The five best US states for doing business in 2018
With 2018 seeing Amazon announcing two locations for its HQ2 project, settling on Queens in New York and a site in Northern Virginia, and North Carolina currently leading sweepstakes for the site of Apple’s new campus - which will reportedly create 20,000 tech jobs in the next five years - it is an exciting and competitive time fo. State governments and members of the private sector are competing fiercely for a slice of expanding markets. In time for the end of the year, Forbes Magazine has released its rankings of which US states are the best for business.
Business Chief North America takes a look at the five best places in the US for business this year and going forward into 2019. This year’s version of the study “looks at 41 metrics across six main categories: business costs, regulatory environment, economic climate, growth prospects and quality of life.”
With a population of 1.92mn, Nebraska is the 37th most-populous state in the Union and the smallest in the top 5. Forbes reports that the state “boasts low business costs and a business-friendly regulatory climate. The Cornhusker State's average unemployment rate of 3.2% over the last five years was the second lowest in the country.”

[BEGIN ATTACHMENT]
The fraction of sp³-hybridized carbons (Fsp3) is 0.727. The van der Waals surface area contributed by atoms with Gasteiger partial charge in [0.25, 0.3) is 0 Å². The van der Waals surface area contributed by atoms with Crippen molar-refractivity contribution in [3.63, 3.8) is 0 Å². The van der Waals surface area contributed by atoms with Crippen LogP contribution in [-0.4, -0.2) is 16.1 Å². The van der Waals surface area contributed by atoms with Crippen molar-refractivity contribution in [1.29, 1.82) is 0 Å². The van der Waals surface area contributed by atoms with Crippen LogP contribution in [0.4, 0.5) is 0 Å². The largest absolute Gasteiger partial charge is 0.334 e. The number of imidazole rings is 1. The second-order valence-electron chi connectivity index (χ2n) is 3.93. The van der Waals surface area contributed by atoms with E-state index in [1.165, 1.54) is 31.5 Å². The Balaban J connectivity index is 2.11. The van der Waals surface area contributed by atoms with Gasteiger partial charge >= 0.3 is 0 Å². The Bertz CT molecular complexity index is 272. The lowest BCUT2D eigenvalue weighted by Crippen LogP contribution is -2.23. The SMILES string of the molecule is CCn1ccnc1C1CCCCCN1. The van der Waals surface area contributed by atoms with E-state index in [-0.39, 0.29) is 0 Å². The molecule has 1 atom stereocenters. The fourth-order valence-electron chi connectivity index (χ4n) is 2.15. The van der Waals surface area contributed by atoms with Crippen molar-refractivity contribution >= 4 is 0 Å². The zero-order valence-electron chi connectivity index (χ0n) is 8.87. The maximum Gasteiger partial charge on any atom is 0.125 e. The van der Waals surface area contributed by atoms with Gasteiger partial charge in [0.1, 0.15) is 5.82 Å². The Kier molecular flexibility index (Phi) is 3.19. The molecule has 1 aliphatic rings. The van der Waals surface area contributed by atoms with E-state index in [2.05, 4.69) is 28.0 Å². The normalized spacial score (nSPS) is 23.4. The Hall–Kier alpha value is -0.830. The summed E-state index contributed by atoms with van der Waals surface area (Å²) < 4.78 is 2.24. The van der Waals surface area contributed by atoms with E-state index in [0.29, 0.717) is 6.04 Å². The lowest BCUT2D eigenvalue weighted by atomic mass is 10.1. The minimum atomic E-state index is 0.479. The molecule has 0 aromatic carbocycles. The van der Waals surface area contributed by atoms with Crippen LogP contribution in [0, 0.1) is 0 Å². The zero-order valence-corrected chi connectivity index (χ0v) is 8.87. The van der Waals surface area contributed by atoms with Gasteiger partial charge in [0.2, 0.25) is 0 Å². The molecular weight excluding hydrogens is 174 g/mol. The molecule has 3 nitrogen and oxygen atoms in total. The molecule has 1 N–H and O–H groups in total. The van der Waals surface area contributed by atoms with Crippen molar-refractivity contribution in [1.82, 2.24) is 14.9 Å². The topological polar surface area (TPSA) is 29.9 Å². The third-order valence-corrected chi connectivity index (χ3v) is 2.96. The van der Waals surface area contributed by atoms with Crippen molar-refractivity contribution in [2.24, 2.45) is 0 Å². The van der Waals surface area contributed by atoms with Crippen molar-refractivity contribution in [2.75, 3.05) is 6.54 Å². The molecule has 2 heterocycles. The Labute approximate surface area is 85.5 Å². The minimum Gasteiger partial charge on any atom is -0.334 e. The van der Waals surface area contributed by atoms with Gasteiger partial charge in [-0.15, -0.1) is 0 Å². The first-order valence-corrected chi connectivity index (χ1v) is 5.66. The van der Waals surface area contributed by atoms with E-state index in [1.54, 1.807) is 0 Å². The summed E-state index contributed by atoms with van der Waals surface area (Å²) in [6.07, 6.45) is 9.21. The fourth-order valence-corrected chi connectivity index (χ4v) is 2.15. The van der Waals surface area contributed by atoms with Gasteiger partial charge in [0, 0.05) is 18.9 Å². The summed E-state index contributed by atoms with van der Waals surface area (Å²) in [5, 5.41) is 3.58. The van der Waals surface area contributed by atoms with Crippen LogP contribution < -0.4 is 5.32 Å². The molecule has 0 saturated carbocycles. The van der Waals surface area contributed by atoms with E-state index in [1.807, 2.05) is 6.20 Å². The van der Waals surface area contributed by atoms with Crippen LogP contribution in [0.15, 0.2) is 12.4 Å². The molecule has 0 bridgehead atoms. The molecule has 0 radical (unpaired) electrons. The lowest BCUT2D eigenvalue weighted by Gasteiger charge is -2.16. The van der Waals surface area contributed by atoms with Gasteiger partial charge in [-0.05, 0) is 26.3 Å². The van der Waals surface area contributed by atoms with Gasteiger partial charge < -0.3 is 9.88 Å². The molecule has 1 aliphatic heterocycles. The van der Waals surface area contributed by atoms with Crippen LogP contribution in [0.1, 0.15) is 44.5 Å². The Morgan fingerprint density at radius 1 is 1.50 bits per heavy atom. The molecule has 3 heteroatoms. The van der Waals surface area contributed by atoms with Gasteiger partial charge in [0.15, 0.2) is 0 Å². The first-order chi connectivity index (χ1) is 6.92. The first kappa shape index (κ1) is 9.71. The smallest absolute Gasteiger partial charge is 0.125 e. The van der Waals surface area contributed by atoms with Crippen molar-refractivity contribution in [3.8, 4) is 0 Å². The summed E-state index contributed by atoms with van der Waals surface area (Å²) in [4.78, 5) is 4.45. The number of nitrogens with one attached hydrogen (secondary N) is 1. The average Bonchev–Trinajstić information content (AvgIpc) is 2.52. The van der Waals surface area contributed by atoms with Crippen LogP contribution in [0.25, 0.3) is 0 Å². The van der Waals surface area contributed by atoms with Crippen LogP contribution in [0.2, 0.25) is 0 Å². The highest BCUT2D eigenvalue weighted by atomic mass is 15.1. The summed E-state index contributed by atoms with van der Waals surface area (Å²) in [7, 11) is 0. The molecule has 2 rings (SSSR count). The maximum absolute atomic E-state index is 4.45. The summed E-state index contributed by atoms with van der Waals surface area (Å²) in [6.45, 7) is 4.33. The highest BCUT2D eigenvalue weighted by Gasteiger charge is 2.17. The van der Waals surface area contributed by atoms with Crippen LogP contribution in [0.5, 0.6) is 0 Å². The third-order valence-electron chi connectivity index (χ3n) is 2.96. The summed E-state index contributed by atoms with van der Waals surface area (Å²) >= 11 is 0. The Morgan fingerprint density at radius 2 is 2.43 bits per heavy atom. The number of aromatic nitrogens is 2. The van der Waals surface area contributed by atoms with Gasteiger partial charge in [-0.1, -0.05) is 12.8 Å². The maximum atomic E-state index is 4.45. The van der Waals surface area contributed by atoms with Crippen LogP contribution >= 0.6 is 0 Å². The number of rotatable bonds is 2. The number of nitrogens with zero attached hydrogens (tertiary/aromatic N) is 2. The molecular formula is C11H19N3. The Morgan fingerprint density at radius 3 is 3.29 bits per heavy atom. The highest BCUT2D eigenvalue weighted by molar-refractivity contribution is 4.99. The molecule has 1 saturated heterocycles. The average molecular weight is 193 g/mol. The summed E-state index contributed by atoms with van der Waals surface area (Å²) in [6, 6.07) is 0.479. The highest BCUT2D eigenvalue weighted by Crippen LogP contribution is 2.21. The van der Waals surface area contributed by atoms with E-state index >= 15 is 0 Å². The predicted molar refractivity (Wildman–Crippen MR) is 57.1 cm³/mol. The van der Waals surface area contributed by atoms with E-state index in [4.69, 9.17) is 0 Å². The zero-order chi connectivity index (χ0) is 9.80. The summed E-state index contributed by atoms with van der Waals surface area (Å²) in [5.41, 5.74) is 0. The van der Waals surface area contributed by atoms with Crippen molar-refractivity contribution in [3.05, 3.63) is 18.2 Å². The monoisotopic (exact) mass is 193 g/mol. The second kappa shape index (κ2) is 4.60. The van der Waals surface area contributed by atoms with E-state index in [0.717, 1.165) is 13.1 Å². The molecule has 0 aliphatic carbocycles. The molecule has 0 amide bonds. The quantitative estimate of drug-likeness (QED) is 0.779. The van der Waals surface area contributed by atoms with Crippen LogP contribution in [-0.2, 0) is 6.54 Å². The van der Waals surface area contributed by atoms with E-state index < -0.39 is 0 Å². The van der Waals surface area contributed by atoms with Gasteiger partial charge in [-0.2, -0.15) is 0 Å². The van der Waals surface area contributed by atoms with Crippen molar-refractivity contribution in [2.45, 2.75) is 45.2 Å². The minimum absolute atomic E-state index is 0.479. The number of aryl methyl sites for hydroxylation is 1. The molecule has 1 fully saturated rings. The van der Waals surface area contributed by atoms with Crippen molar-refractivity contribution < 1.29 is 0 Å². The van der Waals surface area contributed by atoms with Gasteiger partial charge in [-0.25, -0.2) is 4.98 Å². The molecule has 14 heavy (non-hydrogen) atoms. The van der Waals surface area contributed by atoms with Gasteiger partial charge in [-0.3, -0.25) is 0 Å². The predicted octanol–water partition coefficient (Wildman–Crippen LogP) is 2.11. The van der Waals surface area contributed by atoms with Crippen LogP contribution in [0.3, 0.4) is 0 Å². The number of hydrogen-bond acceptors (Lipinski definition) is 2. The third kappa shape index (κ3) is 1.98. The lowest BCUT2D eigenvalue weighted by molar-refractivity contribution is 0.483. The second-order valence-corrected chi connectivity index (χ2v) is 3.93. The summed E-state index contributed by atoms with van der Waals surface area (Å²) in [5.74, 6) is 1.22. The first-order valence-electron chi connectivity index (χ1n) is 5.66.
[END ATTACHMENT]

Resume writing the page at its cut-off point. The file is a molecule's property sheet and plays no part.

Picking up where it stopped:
Ranking first in the nation for quality of life and regulatory environment, Virginia is predicted to experience strong growth in the wake of its Amazon headquarters win earlier this year. The HQ2 project is expected to bring 25,000 jobs to the area. Virginia is among the three states to ever place first in the country multiple times (five) on the Forbes list.
“Employment, income and economic forecasts for the Longhorn State all rate among the top four in the nation. The state is also a leader for startup activity and venture capital investment. Texas has been the No. 1 state for corporate relocations and expansions for six straight years”, Forbes reports. The state also ranked first in 2018 for economic growth prospects.
Occupying the Forbes best states to do business list’s top spot six times in seven years, (between 2010 and 2016), Utah is ranked second in labor supply with a population of 3.1mn people, and the state’s employment growth is the highest in the nation over the last five years. According to Forbes, “Utah’s tech prowess was highlighted this month when German tech giant SAP announced a deal to purchase Provo-based cloud unicorn Qualtrics, one of the leaders of the state’s startup and tech community known as Silicon Slopes. Utah tech companies are aided by energy costs 15% below the national average, per Moody’s Analytics.”
1. North Carolina